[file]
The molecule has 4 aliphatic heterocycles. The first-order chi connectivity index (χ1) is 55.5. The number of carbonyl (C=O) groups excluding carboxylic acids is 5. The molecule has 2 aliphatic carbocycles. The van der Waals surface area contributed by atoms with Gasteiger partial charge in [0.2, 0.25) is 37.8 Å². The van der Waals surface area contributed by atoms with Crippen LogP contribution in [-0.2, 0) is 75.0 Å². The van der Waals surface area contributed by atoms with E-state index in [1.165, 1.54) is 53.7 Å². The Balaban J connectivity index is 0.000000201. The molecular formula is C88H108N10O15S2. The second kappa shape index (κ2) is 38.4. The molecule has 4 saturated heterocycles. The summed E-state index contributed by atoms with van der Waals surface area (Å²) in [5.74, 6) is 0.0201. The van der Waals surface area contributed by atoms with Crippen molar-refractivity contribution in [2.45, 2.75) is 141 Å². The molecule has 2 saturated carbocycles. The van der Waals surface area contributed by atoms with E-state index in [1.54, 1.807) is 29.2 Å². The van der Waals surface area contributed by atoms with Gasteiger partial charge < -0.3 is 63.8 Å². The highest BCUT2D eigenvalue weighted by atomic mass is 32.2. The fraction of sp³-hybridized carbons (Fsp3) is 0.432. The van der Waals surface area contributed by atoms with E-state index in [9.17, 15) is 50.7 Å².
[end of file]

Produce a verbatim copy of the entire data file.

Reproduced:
The molecule has 4 aliphatic heterocycles. The first-order chi connectivity index (χ1) is 55.5. The number of carbonyl (C=O) groups excluding carboxylic acids is 5. The molecule has 2 aliphatic carbocycles. The van der Waals surface area contributed by atoms with Gasteiger partial charge in [0.2, 0.25) is 37.8 Å². The van der Waals surface area contributed by atoms with Crippen LogP contribution in [-0.2, 0) is 75.0 Å². The van der Waals surface area contributed by atoms with E-state index in [1.165, 1.54) is 53.7 Å². The Balaban J connectivity index is 0.000000201. The molecular formula is C88H108N10O15S2. The second kappa shape index (κ2) is 38.4. The molecule has 4 saturated heterocycles. The summed E-state index contributed by atoms with van der Waals surface area (Å²) in [5.74, 6) is 0.0201. The van der Waals surface area contributed by atoms with Crippen molar-refractivity contribution in [2.45, 2.75) is 141 Å². The molecule has 2 saturated carbocycles. The van der Waals surface area contributed by atoms with E-state index in [1.54, 1.807) is 29.2 Å². The van der Waals surface area contributed by atoms with Gasteiger partial charge < -0.3 is 63.8 Å². The highest BCUT2D eigenvalue weighted by atomic mass is 32.2. The fraction of sp³-hybridized carbons (Fsp3) is 0.432. The van der Waals surface area contributed by atoms with E-state index in [9.17, 15) is 50.7 Å².